The Associated Press (Barry Schweid, “CHINA NIXES ALBRIGHT OVER TAIWAN,” Beijing, 6/22/00) reported that PRC President Jiang Zemin insisted that Taiwan must first acknowledge that there is one China before the PRC will hold reconciliation talks with Taiwan. Jiang thanked US Secretary of State Madeleine Albright for the Clinton administration’s effort to lower trade barriers for PRC goods. He also told Albright that DPRK leader Kim Jong-il is a logical, energetic and very polite leader, but added, “The road is still long before [the two Koreas] solve their difficulties.”

8. PRC-US Relations

The Office of International Information Programs, US Department of State (“HOUSE ARMED SERVICES CHAIRMAN JUNE 21 REMARKS ON CHINA,” 6/21/00) reported that US Representative Floyd D. Spence held a hearing June 21 of the House Armed Services Committee to explore the PRC’s strategic interests and goals. He said, ” Ironically, it seems that U.S. relations with China were better during the Cold War than they are today. I am concerned that China’s intentions toward the United States may be more threatening than is widely accepted.” He said that beyond misunderstanding the PRC’s strategic objectives, there has been a failure “to effectively communicate American interests in the Asia-Pacific region and American intentions to defend those interests. If so, current Administration policy may be reinforcing China’s behavior and setting the United States and China on a collision course,” resulting in “a more assertive Chinese foreign policy, an increased risk of Chinese miscalculation,” and an “increase in the risk of military confrontation.”

9. PRC News Agency in Washington

The Associated Press (David Briscoe, “U.S. QUESTIONS CHINESE NEWS BUREAU,” 6/22/00) and the Washington Times (Rowan Scarborough and Bill Gertz, “CHINA’S MOVE OF NEWS OFFICE BROKE LAW,” 6/22/00) reported that the US State Department said that the PRC’s official news agency Xinhua failed to get required permission when it purchased a seven-story building for news offices and living quarters close to the Defense Department’s Pentagon complex. The State Department, in a position statement prepared for its daily briefing with reporters Thursday, said that the Chinese were notified in 1985 that they would have to obtain prior authorization for any purchase or sale of real property by Xinhua, a government-affiliated news agency. It said, “The restriction remains in place today, and Xinhua is aware of it.” Jiang Liu, Xinhua’s Washington bureau chief, said that Xinhua is registered in the state of Virginia as a private company and does not need to follow rules that apply to foreign diplomats.

10. Dalai Lama’s Washington Visit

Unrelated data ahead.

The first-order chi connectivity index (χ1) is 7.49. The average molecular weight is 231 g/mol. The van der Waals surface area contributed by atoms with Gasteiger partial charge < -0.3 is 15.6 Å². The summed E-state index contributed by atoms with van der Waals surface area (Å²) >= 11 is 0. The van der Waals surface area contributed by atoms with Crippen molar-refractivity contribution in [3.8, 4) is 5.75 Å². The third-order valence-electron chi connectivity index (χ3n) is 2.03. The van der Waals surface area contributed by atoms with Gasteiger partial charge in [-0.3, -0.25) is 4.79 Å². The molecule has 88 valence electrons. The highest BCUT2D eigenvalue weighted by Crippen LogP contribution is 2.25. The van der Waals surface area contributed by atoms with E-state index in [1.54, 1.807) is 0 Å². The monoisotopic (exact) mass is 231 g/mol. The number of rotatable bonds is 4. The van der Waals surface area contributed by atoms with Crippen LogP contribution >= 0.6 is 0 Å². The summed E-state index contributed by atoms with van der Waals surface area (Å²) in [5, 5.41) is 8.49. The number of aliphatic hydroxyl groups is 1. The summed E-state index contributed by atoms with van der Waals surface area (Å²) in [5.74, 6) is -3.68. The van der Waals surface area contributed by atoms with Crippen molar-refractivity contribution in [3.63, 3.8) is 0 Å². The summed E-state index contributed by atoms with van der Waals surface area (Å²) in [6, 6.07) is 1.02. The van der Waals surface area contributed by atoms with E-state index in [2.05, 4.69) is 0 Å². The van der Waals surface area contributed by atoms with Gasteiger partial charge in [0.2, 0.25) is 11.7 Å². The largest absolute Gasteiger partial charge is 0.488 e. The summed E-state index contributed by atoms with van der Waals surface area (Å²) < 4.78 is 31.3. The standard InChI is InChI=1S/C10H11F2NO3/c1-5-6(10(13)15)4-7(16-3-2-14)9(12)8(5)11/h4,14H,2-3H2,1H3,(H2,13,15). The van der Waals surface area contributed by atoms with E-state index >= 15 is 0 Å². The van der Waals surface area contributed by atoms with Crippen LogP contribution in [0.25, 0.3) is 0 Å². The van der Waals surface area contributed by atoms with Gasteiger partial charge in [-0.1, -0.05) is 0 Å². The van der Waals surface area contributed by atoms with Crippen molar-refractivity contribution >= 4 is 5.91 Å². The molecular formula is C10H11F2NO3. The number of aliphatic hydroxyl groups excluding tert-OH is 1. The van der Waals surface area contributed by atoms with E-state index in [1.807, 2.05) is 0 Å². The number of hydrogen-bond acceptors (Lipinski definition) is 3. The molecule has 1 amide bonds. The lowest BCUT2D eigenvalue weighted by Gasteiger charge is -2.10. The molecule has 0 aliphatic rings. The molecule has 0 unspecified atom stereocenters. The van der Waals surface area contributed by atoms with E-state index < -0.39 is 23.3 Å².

The Office of International Information Programs, U.S. Department of State (“WHITE HOUSE PRESS SECRETARY ON CLINTON-DALAI LAMA MEETING,” 6/21/00) reported that the XIV Dalai Lama met at the White House this afternoon with US President Bill Clinton and US National Security Advisor Sandy Berger to discuss Tibet. Clinton reiterated the US commitment to support preservation of Tibet’s unique religious, cultural, and linguistic heritage and to the protection of human rights of Tibetans, and pledged his continued support for the Dalai Lama’s effort to encourage dialogue and expressed his hope that the PRC will respond favorably.

11. PRC Olympic Bid

The Associated Press (“TAIWAN TO BACK CHINA OLYMPIC BID,” Taipei, 6/22/00) reported that Taiwan is willing to support the PRC’s bid to sponsor the 2008 Olympic Games in order to ease tensions and ensure peace between the longtime rivals. Taiwanese newspapers quoted C. K. Wu, a Taiwanese member of the International Olympics Committee, as saying he plans to visit his PRC counterpart to see what assistance Taiwan can offer with the bid. Chia Wei-chieh, an official of Taiwan’s Olympics Committee, said, “Sports exchanges shall provide the best opportunity for reconciliation.”

12. US Missile Defense

The Washington Post (John Lancaster, “U.S., N. KOREANS MOVE IN CONCERT RECIPROCAL GOODWILL GESTURES SIGNAL WARMING OF RELATIONS,” Beijing, 6/22/00, P. A1) reported that the DPRK’s decision to extend its ban on missile test flights is likely to factor into President Bill Clinton’s decision on whether to begin construction of an anti-missile system. General Michael Ryan, the US Air Force chief of staff, told reporters in Washington that the easing of tensions on the Korean peninsula does not do away with the need for missile defenses because other nations also are developing the capability to hit the US with long-range missiles. He also noted the lukewarm support that many Defense Department leaders are giving to missile defense and said the system should not be paid for by the armed services but by increasing the overall Defense Department budget. A senior US State Department official said, “Since a moratorium is self imposed, and it’s not a binding agreement, it is extremely useful to get it reaffirmed publicly.”